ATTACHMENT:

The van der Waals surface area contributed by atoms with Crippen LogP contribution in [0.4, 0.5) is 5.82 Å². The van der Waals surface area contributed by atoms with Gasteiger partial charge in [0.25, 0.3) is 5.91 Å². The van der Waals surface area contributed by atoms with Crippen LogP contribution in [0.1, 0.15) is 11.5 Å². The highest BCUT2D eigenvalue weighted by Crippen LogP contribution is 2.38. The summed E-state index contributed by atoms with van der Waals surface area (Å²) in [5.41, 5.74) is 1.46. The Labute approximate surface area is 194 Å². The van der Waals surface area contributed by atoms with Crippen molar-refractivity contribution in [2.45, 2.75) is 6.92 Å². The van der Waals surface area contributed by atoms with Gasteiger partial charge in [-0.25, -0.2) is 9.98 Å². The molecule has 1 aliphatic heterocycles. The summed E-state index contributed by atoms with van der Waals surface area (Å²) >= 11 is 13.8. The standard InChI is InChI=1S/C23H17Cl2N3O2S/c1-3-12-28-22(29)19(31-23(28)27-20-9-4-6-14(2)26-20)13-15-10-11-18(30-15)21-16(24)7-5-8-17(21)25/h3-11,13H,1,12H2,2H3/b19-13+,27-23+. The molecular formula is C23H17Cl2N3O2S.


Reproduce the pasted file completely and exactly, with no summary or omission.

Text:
The van der Waals surface area contributed by atoms with Crippen LogP contribution in [0.4, 0.5) is 5.82 Å². The van der Waals surface area contributed by atoms with Gasteiger partial charge in [0.25, 0.3) is 5.91 Å². The van der Waals surface area contributed by atoms with Crippen LogP contribution in [0.1, 0.15) is 11.5 Å². The highest BCUT2D eigenvalue weighted by Crippen LogP contribution is 2.38. The summed E-state index contributed by atoms with van der Waals surface area (Å²) in [5.41, 5.74) is 1.46. The Labute approximate surface area is 194 Å². The van der Waals surface area contributed by atoms with Crippen molar-refractivity contribution in [2.45, 2.75) is 6.92 Å². The van der Waals surface area contributed by atoms with Gasteiger partial charge in [-0.25, -0.2) is 9.98 Å². The molecule has 1 aliphatic heterocycles. The summed E-state index contributed by atoms with van der Waals surface area (Å²) >= 11 is 13.8. The standard InChI is InChI=1S/C23H17Cl2N3O2S/c1-3-12-28-22(29)19(31-23(28)27-20-9-4-6-14(2)26-20)13-15-10-11-18(30-15)21-16(24)7-5-8-17(21)25/h3-11,13H,1,12H2,2H3/b19-13+,27-23+. The molecular formula is C23H17Cl2N3O2S.